Unless otherwise stated all data on this page refer to the human proteins. Gene information is provided for human (Hs), mouse (Mm) and rat (Rn).


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Adrenoceptors, α1

α1-Adrenoceptors (nomenclature as agreed by the NC-IUPHAR Subcommittee on Adrenoceptors [14], see also [41]) are activated by the endogenous agonists (-)-adrenaline and (-)-noradrenaline with equal potency. Phenylephrine, methoxamine and cirazoline are agonists selective for α1-adrenoceptors relative to α2-adrenoceptors, while prazosin (8.5–10.5) and corynanthine (6.5–7.5) are antagonists considered selective for α1-adrenoceptors relative to α2-adrenoceptors. [3H]Prazosin (0.25 nM) and [125I]HEAT (0.1 nM; also known as BE2254) are relatively selective radioligands. The α1A-adrenoceptor antagonist S(+)-niguldipine also has high affinity for L-type Ca2+ channels. The conotoxin rho-TIA acts as a negative allosteric modulator at the α1B-adrenoceptor [93], while the snake toxin ρ-Da1a acts as a selective non-competitive antagonist at the α1A-adrenoceptor [62,81]. Fluorescent derivatives of prazosin (Bodipy PL-prazosin-QAPB) are increasingly used to examine cellular localisation of α1-adrenoceptors. The vasoconstrictor effects of selective α1-adrenoceptor agonists have led to their use as nasal decongestants; antagonists are used to treat hypertension (doxazosin, prazosin) and benign prostatic hyperplasia (alfuzosin, tamsulosin). The combined α1- and β2-adrenoceptor antagonist carvedilol is widely used to treat congestive heart failure, although the contribution of α1-adrenoceptor blockade to the therapeutic effect is unclear. Several anti-depressants and anti-psychotic drugs possess α1-adrenoceptor blocking properties that are believed to contribute to side effects such as orthostatic hypotension and extrapyramidal effects.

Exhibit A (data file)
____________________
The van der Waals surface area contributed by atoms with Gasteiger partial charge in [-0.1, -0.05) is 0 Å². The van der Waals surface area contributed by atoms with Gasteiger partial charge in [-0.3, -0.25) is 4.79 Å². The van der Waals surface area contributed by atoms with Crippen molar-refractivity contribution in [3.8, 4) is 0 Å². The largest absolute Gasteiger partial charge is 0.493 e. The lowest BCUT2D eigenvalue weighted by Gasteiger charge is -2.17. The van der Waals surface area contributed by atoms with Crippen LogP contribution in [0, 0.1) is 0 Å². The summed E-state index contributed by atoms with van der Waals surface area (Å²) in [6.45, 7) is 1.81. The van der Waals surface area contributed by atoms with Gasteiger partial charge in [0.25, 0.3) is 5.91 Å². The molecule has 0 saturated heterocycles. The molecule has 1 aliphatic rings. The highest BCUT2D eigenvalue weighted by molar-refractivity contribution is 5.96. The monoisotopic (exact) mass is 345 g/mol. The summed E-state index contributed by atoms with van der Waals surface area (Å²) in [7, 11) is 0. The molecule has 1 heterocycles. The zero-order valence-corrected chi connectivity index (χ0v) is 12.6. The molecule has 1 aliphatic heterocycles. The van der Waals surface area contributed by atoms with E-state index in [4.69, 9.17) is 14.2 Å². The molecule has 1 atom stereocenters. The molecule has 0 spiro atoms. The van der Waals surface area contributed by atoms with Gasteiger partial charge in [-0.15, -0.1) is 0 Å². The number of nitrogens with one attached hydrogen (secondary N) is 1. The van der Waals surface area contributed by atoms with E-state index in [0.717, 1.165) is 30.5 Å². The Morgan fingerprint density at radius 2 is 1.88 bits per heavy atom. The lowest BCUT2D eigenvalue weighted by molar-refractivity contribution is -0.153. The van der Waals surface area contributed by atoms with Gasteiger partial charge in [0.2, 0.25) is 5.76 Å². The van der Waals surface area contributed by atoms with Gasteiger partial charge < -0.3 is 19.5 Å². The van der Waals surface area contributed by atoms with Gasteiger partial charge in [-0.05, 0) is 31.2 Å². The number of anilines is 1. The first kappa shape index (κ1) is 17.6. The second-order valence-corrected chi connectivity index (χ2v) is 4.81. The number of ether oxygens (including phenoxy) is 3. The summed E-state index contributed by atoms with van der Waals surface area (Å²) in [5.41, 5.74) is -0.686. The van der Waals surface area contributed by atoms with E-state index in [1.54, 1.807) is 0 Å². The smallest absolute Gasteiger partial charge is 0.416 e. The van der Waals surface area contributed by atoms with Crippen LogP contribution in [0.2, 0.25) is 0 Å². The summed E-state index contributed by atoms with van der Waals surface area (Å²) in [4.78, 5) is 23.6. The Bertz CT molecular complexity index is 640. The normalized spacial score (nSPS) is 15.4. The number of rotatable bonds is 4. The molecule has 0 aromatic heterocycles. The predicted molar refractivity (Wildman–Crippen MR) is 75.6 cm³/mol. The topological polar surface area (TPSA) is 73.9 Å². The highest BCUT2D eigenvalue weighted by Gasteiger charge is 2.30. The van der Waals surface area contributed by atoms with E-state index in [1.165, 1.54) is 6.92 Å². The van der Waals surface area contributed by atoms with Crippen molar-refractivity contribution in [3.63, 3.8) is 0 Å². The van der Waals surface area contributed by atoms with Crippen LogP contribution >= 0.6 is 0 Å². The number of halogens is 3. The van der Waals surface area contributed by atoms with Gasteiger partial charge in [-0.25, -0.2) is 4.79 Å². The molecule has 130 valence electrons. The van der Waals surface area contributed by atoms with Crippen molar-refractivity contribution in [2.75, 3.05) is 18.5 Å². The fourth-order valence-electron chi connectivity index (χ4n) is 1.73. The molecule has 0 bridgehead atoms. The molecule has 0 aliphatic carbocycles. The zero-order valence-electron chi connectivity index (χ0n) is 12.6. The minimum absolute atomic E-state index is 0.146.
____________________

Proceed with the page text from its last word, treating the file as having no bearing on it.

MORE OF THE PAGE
Adrenoceptors, α2

α2-Adrenoceptors (nomenclature as agreed by NC-IUPHAR Subcommittee on Adrenoceptors; [14]) are activated by endogenous agonists with a relative potency of (-)-adrenaline > (-)-noradrenaline. Brimonidine and talipexole are agonists selective for α2-adrenoceptors relative to α1-adrenoceptors, rauwolscine and yohimbine are antagonists selective for α2-adrenoceptors relative to α1-adrenoceptors. [3H]Rauwolscine (1 nM), [3H]brimonidine (5 nM) and [3H]RX821002 (0.5 nM and 0.1 nM at α2C) are relatively selective radioligands. There is species variation in the pharmacology of the α2A-adrenoceptor; for example, yohimbine, rauwolscine and oxymetazoline have an ~20-fold higher affinity for the human α2A-adrenoceptor compared to the rat, mouse and bovine receptor. These α2A orthologues are sometimes referred to as α2D-adrenoceptors. Multiple mutations of α2-adrenoceptors have been described, some of which are associated with alterations in function. Presynaptic α2-adrenoceptors are widespread in the nervous system and regulate many functions, hence the multiplicity of actions. The effects of classical (not subtype selective) α2-adrenoceptor agonists such as clonidine, guanabenz and brimonidine on central baroreflex control (hypotension and bradycardia), as well as their ability to induce hypnotic effects and analgesia, and their ability to modulate seizure activity and platelet aggregation are mediated by α2A-adrenoceptors. Clonidine has been used as an anti-hypertensive and also to counteract opioid withdrawal. Actions on imidazoline recognition sites may contribute to the pharmacological effects of clonidine. α2-Adrenoceptor agonists such as dexmedetomidine have been widely used as sedatives and analgesics in veterinary medicine (also xylazine) and are now used frequently in humans. Dexmedetomidine also has analgesic, sympatholytic and anxiolytic properties but is notable for the production of sedation without respiratory depression. α2-Adrenoceptor antagonists are relatively little used therapeutically although yohimbine has been used to treat erectile dysfunction and several anti-depressants (e.g. Mirtazapine) that block α2-adrenoceptors may work through this mechanism. The roles of α2B and α2C-adrenoceptors are less clear but the α2B subtype appears to be involved in neurotransmission in the spinal cord and α2C in regulating catecholamine release from adrenal chromaffin cells.